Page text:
Friday, May 16, 2003

Bush Tax Cuts a Fool’s Errand

Is it me, or does anyone else find this constant push for a tax cut a bit wearying, not to mention overwhelmingly foolish? Don’t we have a war to pay for? Aren’t the vast majority of states running in the red? Aren’t there millions of Americans without basic healthcare, and still more unemployed? Is this really the best time to cut the government’s revenue stream?

Looking at my latest pay stub, I would be the first one to stand up and proclaim that I need tax relief, but then sobering reality would slap me in the face like the recent westerly winds hammered my newly built gazebo this past weekend. I, like the rest of my fellow sober, rational thinking, forward-looking, multi-dimensional Americans, must look at the larger picture. And that picture is fuzzy, its colors are starting to run, and fade. But it nonetheless illustrates an undeniable truth: we cannot afford tax relief, not now, nor anywhere in the distant future.

The President claims that the tax relief package—which seeks to significantly cut the dividend tax—will create new jobs, especially new small business jobs. Please, there are not enough small business jobs in America to employee the millions of people who have lost their jobs, let alone replace the income that has left the economy. When held up to the mirror of reality, the Presidents tax cuts are nothing more then a gift to the richest 1 percent of Americans; a thank you card from the President at our (the rest of the 99 percent of Americans) expense.

Consider the numbers: according to the Urban-Brookings Tax Policy Center, under the President’s original tax relief plan, households with $40,000 to $50,000 in net (taxable) income would receive an average tax cut of $482 and an increase of 1.2 percent to their total after-tax income. For households earning more than $1 million, the average tax cut would be more than $89,500, with an increase in their after-tax income of 4.2 percent.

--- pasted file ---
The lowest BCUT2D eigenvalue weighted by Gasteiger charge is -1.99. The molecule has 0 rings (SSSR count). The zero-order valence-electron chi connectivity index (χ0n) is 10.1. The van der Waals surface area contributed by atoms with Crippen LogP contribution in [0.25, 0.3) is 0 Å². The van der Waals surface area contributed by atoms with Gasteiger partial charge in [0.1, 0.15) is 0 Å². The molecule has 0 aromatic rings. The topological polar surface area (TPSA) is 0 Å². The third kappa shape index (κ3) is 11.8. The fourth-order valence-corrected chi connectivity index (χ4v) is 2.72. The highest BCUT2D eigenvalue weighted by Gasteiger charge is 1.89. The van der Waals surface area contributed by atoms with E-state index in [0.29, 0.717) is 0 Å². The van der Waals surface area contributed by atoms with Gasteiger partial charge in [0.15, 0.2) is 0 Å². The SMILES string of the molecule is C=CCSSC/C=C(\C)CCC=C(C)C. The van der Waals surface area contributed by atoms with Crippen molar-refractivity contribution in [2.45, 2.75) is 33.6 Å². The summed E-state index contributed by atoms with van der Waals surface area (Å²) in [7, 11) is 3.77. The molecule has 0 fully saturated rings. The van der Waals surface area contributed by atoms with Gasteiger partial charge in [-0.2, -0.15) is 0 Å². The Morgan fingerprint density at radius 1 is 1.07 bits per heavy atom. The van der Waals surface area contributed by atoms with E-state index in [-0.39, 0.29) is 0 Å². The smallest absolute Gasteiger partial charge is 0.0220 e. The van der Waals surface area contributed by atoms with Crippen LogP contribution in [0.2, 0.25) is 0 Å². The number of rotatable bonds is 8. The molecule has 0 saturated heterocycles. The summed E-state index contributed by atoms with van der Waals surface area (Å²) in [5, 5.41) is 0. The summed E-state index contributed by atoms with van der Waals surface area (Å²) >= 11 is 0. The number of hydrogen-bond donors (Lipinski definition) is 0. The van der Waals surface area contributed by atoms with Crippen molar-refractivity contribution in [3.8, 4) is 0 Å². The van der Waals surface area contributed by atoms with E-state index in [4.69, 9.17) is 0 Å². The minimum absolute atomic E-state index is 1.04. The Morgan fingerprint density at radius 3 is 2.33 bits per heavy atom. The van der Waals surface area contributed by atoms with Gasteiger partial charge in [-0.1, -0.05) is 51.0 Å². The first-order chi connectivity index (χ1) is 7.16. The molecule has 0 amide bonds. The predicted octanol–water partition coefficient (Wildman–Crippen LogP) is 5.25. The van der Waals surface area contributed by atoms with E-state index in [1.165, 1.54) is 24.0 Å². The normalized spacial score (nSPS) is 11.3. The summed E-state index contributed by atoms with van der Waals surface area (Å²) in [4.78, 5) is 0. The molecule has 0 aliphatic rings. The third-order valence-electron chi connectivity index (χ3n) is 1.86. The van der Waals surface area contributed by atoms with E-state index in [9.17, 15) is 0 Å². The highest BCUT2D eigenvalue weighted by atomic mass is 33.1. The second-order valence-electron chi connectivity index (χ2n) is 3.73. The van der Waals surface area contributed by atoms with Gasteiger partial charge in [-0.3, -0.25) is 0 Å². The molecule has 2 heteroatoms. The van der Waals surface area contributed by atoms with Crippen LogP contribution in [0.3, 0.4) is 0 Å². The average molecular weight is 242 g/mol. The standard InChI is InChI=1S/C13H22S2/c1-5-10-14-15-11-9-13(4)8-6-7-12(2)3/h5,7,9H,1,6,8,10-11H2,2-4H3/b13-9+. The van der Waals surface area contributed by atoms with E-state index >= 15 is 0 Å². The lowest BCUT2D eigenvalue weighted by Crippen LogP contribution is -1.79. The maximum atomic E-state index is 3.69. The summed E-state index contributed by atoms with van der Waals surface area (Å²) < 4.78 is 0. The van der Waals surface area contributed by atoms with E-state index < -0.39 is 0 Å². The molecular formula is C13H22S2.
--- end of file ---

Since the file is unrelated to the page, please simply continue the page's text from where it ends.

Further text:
The $550 billion version of the President’s plan that passed the House of Representatives last week is even more generous to the rich. Those same middle-income households would receive a tax cut of $452 and an income boost of 1.1 percent, while the nation’s upper crust (those making over 1 million dollars) would receive a tax-cut of $93,537, enough to enlarge their after-tax income by 4.4 percent. The more unpretentious $350 billion tax cut that passed the Senate Finance Committee last week would trim the average millionaire's tax cut a smidgen, to $64,431. But it would also trim the middle class tax-cut to $415.

The 10-year, $1.35 trillion tax cut that passed in 2001, and gave us all $600 to spend, also gave the uber-rich a windfall, but it left the relative income tax burden of each income group largely untouched. That is because most of the cuts targeted income, and taxpayers at every income level received virtually the same percentage reduction. In contrast, the centerpiece of the Republican White House and Republican House tax plans—sharp cuts in taxes paid on dividends and capital gains—are aimed at investors, who tend to be very wealthy.

I, like most Americans, do not have large sums of money tied up in individual stocks. If we invest in the Market, our money is more than likely in mutual funds, 401(k)’s, CD’s and IRA’s. Therefore the benefit of the current round of tax-cuts for the vast majority of Americans would be negligible, unless of course you count the job creation angle. Just how does a cut in the dividend tax rate morph into a new job with health care benefits anyway?

This is not leadership; this is cronyism at its unabashed, unadorned, repugnant worst. And it only reinforces my belief that taken as a whole, the Republican Party has no political or social philosophy in which I feel comfortable supporting. The Bush tax cut proposal is a fool’s errand trumpeted by a Party that cares only for the rich conservative few that keep its coffers full, and its agenda at the center of American life, whether we like it or not. The tax-cut proposal is bad for America. At a time when we need bold leadership to see the country through the worst economic and fiscal malady since the end of WWII, we have Bush. Is it just me, or is anyone else looking for a safe place to hide for the next six years?

Source: Jonathan Weisman, Washington Post Online. Bush Blunts 'Fairness Question' on Taxes

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